Propane-fueled forklifts catch a (tax) break
Operators of propane-fueled forklifts may qualify for a fuel-tax credit that's retroactive to January 2010. But don't delay—the application deadline is Aug. 1.
Proponents of propane fuel like to point out its benefits for forklifts: It lets them maintain consistent power, it enables them to travel at higher speeds than trucks using other energy sources (under certain conditions), and it's cleaner than gasoline and diesel, they say.
Now advocates can add "lower fuel costs" to the list of benefits. The Tax Relief, Unemployment Insurance Reauthorization, and Job Creation Act of 2010 included a propane fuel tax credit of 50 cents per gallon through Dec. 31, 2011. The credit is retroactive to Jan. 1, 2010, but there's a catch: To receive the retroactive credit, forklift fleet operators must register with the Internal Revenue Service as an "alternative fueler" and file a one-time claim no later than Aug. 1, 2011, says Brian Feehan, vice president of the Propane Education and Research Council (PERC). Filers can claim 2011 fuel credits at the end of the year.
The law authorizes the tax credit for on- and off-road vehicles that transport loads and have propane-fueled internal combustion engines. The IRS has specifically identified forklifts as eligible, Feehan said in an interview. It's a benefit worth pursuing, he added. "Fifty cents per gallon can add up to a significant amount."
The credit is applied differently to on- and off-road equipment: Forklift operators receive the credit directly, but whoever dispenses the fuel for on-road vehicles gets the tax break. That is, if your delivery vans fuel up at a public station instead of at your own facility, the station operator can claim the credit.
The propane fuel credit is not new. It had been in place (under another law) for three years but expired in 2009; it was then renewed in December 2010, but only for one year. The short timeline, Feehan said, was designed to align the expiration of propane's tax incentives with those of other alternative fuels.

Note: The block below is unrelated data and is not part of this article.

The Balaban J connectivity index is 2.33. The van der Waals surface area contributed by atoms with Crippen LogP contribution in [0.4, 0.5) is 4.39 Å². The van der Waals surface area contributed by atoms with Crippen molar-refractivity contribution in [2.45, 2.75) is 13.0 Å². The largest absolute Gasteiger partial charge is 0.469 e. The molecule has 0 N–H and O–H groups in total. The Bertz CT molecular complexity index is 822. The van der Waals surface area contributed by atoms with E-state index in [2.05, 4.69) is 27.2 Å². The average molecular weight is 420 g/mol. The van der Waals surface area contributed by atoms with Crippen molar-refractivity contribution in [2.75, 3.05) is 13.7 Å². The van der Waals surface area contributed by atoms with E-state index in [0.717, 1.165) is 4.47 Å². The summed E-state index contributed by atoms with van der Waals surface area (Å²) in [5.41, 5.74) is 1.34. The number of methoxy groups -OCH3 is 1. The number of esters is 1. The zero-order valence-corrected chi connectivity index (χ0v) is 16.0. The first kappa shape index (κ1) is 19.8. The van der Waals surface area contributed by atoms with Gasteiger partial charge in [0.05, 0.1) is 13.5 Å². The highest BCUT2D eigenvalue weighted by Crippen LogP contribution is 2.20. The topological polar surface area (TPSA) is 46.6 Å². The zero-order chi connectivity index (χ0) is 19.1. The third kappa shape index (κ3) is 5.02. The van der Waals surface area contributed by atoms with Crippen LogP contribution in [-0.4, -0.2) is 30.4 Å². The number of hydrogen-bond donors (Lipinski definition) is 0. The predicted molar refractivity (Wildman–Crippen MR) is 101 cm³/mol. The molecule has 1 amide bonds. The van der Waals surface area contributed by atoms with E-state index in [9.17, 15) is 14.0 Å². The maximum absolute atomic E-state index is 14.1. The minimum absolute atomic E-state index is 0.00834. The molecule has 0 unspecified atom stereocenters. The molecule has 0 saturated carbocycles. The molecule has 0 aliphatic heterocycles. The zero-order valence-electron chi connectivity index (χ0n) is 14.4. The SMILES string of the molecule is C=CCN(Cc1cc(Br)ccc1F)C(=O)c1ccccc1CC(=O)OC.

Will Congress extend the 50-cent credit past the end of 2011? Feehan says it's hard to predict, but he believes the main arguments in favor of alternative fuels—reduced dependence on foreign oil and cleaner air—have not gone away and, if anything, are even stronger now than when the credit was first introduced.
Information about the new tax law's propane fuel provisions is available from the National Propane Gas Association. The IRS forms—Form 637 (for registering as an alternative fueler) and Form 4136 (for filing tax credit claims)—are available here.
We should note that the information in this article does not constitute tax advice. Be sure to consult your tax advisor before taking any action.
- Forklift safety ... past, present, and future
- Third annual National Forklift Safety Day slated for June 14
- DC workers learn technicians' trade on Crown forklifts
- North American lift truck sales hit all-time record in 2015, trade group says
- Infographic: A snapshot of lift truck trends in North America
Join the Discussion
After you comment, click Post. If you're not already logged in, you will be asked to log in or register.
Feedback: What did you think of this article? We'd like to hear from you. DC VELOCITY is committed to accuracy and clarity in the delivery of important and useful logistics and supply chain news and information. If you find anything in DC VELOCITY you feel is inaccurate or warrants further explanation, please ?Subject=Feedback - : Propane-fueled forklifts catch a (tax) break">contact Chief Editor David Maloney. All comments are eligible for publication in the letters section of DC VELOCITY magazine. Please include you name and the name of the company or organization your work for.